Personally it helps frame and extend my current focus on culture. I’m currently obsessed with culture. Culture is the study of collective being – the analogy of ontology for the group. I’ve been starting to get ontology for myself particularly in the gestalt moment of landmark, and, in that, realising that I’d been engaged in practical ontology via meditation and reflection for a long time and this was a major interest of mine (for a long time I’d sort of thought ontology was too grand for me – it was Heidegger and I’d never made it past p.35 of Sein und Zeit).
This then combined with my long-term interest in history, economics, politics etc which is all about group. In addition, i grokked that individual being is fundamentally intertwined with collective being i.e. culture.
Meanwhile my long-running interest and ambitions around social/political change had, for some time, been running up against the reality that we aren’t all perfect rational beings (“dad and his newspapers”, “X and the iraq war”, evidence from endless discussions with others, the news, open knowledge is not much without open minds etc). I’d already been grounding / getting major insights on that at the individual psychological level out of Buddhism (“non-attachment to views”) and modern cog-sci but I always felt there was something missing about the group (“GDP is not a just a view it is a co-created view of the group”).
And finally this linked up with my interest in group both for the practicality and richness of community and community living in my own life (it’s something about upbringing – look at my sister and me both living in community!) but also for its importance in group coordination to solve collective action problems and to ground awakening (“you need a sangha”, “the tiger that goes to the lowlands dies”, my own struggles to meditate on my own etc).
To summarize, all roads led to culture:
- Ontology (own well-being and phenomenology, meditation, landmark etc) => we don’t exist in a vacuum, our “being” (and esp views) come from our ancestors, friends, school … => culture
- History, economics, anthropology etc (my attraction to deep, simple explanations (e.g. plate tectonics) of human phenomena a la Annales school, evolutionary psych, what are the possible orderings of a society and e.g. why does patriarchy happen so much etc) => culture
- Politics and social change => collective action and collective view problems (why do people believe the things they do? Well, it is socially co-created …) => culture (values, shared assumptions, ways of working, sense of identity “imagined communities”)
- Practical community building => why do people struggle to live and align together => culture (esp values and practices)
- Practical business building => why do companies succeed / fail => economic niche (monopolies are great however you are) + culture + strategy. But economic niches are hard to find (everyone is looking for them and often only obvious in retrospect and culture dominates strategy so in any semi-competitive environment (not an economic niche) culture is probably decisive over the longer run => culture
There is a danger here that culture is just a convenient totalising label – a nice name for my tendency to seek theories of everything. There is some truth to this and the integral theory is useful here too: I haven’t really distinguished culture from systems theory – for me its sort of been both (though with more of an emphasis on lived experience). The integral stuff suggests distinguishing these two is helpful: crudely economics is distinguished from culture and history informs both (and much, much more).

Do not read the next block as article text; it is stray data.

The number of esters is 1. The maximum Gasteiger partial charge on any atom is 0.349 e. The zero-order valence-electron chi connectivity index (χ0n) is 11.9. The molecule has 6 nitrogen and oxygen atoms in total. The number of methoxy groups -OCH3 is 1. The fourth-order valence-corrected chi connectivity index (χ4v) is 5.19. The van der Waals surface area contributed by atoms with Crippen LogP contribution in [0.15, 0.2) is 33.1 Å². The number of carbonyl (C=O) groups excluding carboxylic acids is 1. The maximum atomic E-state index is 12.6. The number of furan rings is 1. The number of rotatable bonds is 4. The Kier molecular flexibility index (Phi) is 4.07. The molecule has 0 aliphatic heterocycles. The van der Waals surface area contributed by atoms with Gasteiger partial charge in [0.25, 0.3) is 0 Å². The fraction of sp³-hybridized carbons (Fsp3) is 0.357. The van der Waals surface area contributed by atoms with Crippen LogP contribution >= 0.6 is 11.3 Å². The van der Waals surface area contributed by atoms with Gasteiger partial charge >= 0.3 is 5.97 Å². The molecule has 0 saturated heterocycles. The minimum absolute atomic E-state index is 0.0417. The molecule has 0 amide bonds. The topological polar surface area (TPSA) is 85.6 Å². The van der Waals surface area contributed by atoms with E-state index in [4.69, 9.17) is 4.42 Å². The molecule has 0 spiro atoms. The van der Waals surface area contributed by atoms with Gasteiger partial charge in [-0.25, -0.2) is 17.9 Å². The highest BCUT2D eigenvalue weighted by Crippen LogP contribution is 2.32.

It might also help to set out some of the key questions i have and their priority.
- Performant vs dysfunctional group dynamics? How are these created and/or transformed (e.g. can you transform a dysfunctional culture, how can you create a great culture and how do cultures happen generally)
- Performant at what? (i.e. what are your values) Is it about material production (output, innovation)? Spiritual production (wisdom, contemplative realistion)? Collective action and team energy? Is is about aesthetic production (artworks, creativity, self-expression)? Is it about morality (goodness etc)?
- What possible values constellations are there? What possible cultures are there? (e.g. is it possible to have a culture that is both highly materially productive, highly joyful and fun-loving and with deep contemplation?)
- How can one use cultural understanding to improve the quality and effectiveness of my own and others interactions right now?
- What is the inter-relation of politics and governance (i.e. semi-formalized decision-making) and implicit cultural assumptions and practices. (My contention is that culture is the foundation without which governance become an empty and dysfunctional shell).
More intellectually (i.e. of less immediate practical importance)
- How did we come to be the way we are? And how contingent vs inevitable was that (markov chains theorm). Specifically, around our political, social and economic institutions and, at the personal level, our being. cf Albion’s Seed.
- How do ontology and culturology interact? How does individual being come from group and (of lesser interest actually) the group from the individual (though this latter is important when it comes to collective action problems)
- Is the limit of the consensual state the imagined community and how has (and how can) that grow over time and are their limits to that? And can we alter them by our own efforts either via psycho-spiritual means e.g. meditation, spiritual development; social means e.g. institutions or technological means e.g. trust metrics (on these latter i am super sceptical). Practically, this relates to my current hypothesis that the limits of the social democratic state is in the low tens of millions and that ultra-large “democratic” states such as the US, Brazil or the EU are necessarily dysfunctional at our current state of psycho-social development and group identification.